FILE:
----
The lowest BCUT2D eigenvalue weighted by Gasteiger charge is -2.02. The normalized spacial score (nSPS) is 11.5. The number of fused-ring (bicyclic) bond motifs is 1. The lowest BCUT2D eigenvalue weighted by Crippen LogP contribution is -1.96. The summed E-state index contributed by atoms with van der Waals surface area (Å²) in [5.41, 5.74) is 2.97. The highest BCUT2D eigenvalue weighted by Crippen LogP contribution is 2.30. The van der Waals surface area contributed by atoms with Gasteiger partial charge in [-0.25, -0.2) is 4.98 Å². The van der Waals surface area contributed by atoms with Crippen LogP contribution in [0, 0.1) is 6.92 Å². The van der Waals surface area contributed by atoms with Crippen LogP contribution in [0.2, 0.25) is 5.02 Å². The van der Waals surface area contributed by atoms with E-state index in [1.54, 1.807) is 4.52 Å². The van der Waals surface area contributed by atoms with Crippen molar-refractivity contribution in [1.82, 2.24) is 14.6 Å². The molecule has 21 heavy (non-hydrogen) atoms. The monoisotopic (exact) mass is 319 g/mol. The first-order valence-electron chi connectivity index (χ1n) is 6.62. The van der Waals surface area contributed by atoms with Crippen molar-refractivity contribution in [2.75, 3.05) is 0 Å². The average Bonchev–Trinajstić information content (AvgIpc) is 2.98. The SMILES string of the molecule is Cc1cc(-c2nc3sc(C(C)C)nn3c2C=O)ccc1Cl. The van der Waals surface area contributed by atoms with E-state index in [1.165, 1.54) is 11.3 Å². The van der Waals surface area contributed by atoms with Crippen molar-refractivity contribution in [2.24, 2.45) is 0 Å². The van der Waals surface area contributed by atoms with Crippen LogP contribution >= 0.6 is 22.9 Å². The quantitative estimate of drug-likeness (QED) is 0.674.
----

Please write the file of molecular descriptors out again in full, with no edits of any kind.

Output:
The lowest BCUT2D eigenvalue weighted by Gasteiger charge is -2.02. The normalized spacial score (nSPS) is 11.5. The number of fused-ring (bicyclic) bond motifs is 1. The lowest BCUT2D eigenvalue weighted by Crippen LogP contribution is -1.96. The summed E-state index contributed by atoms with van der Waals surface area (Å²) in [5.41, 5.74) is 2.97. The highest BCUT2D eigenvalue weighted by Crippen LogP contribution is 2.30. The van der Waals surface area contributed by atoms with Gasteiger partial charge in [-0.25, -0.2) is 4.98 Å². The van der Waals surface area contributed by atoms with Crippen LogP contribution in [0, 0.1) is 6.92 Å². The van der Waals surface area contributed by atoms with Crippen LogP contribution in [0.2, 0.25) is 5.02 Å². The van der Waals surface area contributed by atoms with E-state index in [1.54, 1.807) is 4.52 Å². The van der Waals surface area contributed by atoms with Crippen molar-refractivity contribution in [1.82, 2.24) is 14.6 Å². The molecule has 21 heavy (non-hydrogen) atoms. The monoisotopic (exact) mass is 319 g/mol. The first-order valence-electron chi connectivity index (χ1n) is 6.62. The van der Waals surface area contributed by atoms with Crippen molar-refractivity contribution in [2.75, 3.05) is 0 Å². The average Bonchev–Trinajstić information content (AvgIpc) is 2.98. The SMILES string of the molecule is Cc1cc(-c2nc3sc(C(C)C)nn3c2C=O)ccc1Cl. The van der Waals surface area contributed by atoms with E-state index in [1.165, 1.54) is 11.3 Å². The van der Waals surface area contributed by atoms with Crippen molar-refractivity contribution in [2.24, 2.45) is 0 Å². The van der Waals surface area contributed by atoms with Crippen LogP contribution >= 0.6 is 22.9 Å². The quantitative estimate of drug-likeness (QED) is 0.674.